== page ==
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Documentation tool: Helpinator

PostPosted: Sat Mar 02, 2013 11:20 am
by pfisterhamj
Hello NeoBookers,

I've found an interesting application for creating helpfiles and more. Very interesting is the huge amount of output options. But there are many other interesting options. This tool is not freeware but the price is very affordable.

Here a little review of the application:

Program: Helpinator
Version: 3.10

Many output formats
Helpinator has the following formats:

  • CHM (HTML Help)
  • PDF
  • RTF
  • WebHelp
  • QTHelp
  • JavaHelp
  • EPUB (Open Ebook Standard)
  • MobiPocket (Amazon Kindle format)
  • OracleHelp
  • Adobe Air Help

You can generate all formats in a batch. You only have to maintain one source for your documentation.

Helpinator supports to create multi language documentations. Within the editor you can switch between the languages and make language specific settings. To generate the output you only have to say what language should be used.

Text fragments
In Helpinator you have the option to save text fragments that you need to insert in your documentation e.g. a specific program name or a price. This snippet can be created within Helpinator and saved RTF-style formatted. For example a program title can be saved as snippet and the font Arial with 16pt and Style bold is applied. After creation of the snippet let's say the snippet has the title MyTestSnippet you only have to insert {%MyTestSnippet%} on that place where you wish it should be.

Source code snippets with Syntax Highlighting
Helpinator allows you to manage source code snippets for your help project. Similar to the management of the text snippets you can insert your code fragments. The syntax highlighting is defined for the main programming languages.

You can use the code snippet with {%CODE <name>%}.

I use it very often for documentation of my SQL Queries.

With Helpinator you can create screenshots from your application. The images are saved within the help project. The images can be edited with the internal image editor that is included in Helpinator. You can draw text, arrows, shapes, ... onto the image and save it. So there is no need for an external program.

Screenshots can be recaptured. This means you replace a existing picture with a new one. This enables you to quickly replace all occurrences of a specific picture in your documentation.

Step-by-step Guides
Helpinator has the feature that help you to create step by step guides. For example: You can easily show how to install or configure your applications with it.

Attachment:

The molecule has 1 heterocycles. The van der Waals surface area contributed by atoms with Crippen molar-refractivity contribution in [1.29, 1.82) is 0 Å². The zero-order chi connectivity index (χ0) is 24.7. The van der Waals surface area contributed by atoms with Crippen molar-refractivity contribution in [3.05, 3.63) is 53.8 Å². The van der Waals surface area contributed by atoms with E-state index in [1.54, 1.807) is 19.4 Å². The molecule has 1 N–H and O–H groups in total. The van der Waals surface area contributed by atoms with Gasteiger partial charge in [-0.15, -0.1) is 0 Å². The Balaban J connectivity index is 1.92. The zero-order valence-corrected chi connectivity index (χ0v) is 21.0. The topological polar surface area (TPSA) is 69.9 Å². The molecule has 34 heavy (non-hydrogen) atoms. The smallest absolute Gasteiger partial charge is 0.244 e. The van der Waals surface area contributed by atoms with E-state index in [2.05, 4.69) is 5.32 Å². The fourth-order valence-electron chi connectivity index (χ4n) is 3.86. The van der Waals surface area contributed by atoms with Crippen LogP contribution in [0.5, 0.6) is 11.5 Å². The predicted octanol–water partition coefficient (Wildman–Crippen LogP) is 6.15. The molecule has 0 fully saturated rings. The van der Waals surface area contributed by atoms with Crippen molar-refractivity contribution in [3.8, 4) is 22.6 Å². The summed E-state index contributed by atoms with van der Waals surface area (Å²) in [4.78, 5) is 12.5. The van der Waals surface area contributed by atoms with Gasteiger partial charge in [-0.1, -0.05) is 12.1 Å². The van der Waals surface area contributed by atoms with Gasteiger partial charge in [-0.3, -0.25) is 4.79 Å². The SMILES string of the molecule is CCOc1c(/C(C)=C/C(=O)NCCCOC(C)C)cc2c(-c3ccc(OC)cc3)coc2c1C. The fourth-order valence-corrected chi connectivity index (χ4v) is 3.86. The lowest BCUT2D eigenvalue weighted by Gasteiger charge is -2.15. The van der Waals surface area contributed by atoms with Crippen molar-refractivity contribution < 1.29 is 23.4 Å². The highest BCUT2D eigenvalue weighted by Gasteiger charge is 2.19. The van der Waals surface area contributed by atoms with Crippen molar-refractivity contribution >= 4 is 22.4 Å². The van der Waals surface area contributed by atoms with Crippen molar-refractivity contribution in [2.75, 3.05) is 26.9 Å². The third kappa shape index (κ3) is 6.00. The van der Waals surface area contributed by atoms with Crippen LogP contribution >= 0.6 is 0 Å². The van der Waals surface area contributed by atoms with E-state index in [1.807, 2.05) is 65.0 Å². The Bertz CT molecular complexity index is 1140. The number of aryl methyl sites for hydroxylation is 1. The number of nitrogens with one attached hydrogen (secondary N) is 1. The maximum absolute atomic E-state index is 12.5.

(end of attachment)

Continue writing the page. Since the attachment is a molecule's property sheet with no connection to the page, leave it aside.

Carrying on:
The content editor
Around all the features Helpinator has a nice rtf-based editor for the content of the help project. You don't need a additional word processor or html editor for creating the documentation.

Automatic image resizing
My favorite feature of Helpinator is the resizing of the screenshots in on pdf output when they do not fit onto the page. For documentations with many screenshots is this really a help because you don't have to crop them on your own - Helpinator does it for you.

File format
Helpinator supports two kinds of formats.

  • Single-file project. All pictures and files the help projects needs are saved in a .hpz file. This file is good for small to medium projects. The content of the format is compressed. If you have a lot of big pictures the compression may take some time
  • Folder-based project. All files for the help projects are saved on the filesystem under the project folder. This is good for large projects or when you work with subversion or cvs because in that system only the changed files are commited in a repository.

My favourite for NeoBook projects is the single-file based project. But I also use subversion in the background.

Helpinator is a great tool for creating documentations. The price I think is affordable if you want to create professional documentations. For me the single source publishing is one of the biggest advantages. Before I use Helpinator I was a DocBook user. But DocBook editors and the needed transforming tools for that number of formats are very expensive and you need a lot of knowledge to work with them.

To activate Helpinator no online activation is needed. You always have the chance to unlock Helpinator with your key. The graphical frontend is clear and well organized. You don't have a long time for learning how to work with Helpinator.

The support is really great. They really respond and assist you when you have problems. May they add the syntax highlighting for NeoBook Scripts.:)

Re: Documentation tool: Helpinator

PostPosted: Sat Mar 02, 2013 11:43 am
by dec

Thanks J├╝rgen. If anyone need to work with CHM files from your NeoBook publications, take a look at the actions which incorporate my npUtil plugin to do this. This actions allow you to open the Table of Contents, Help Index, Search engine and specific themes with their ID's or URL's. The npUtil plugin include a sample that show how to work with CHM files that you can take a look. ;)

Re: Documentation tool: Helpinator

PostPosted: Sun Mar 03, 2013 10:45 am
by Wrangler
This tool is not freeware but the price is very affordable.

$250 is affordable? $125 every year for updates? Does it include a laptop with Windows installed?

This post looks like spam to me.

Re: Documentation tool: Helpinator

PostPosted: Sun Mar 03, 2013 12:41 pm
by CN_Iceman
Extracted from the Helpinator Order page...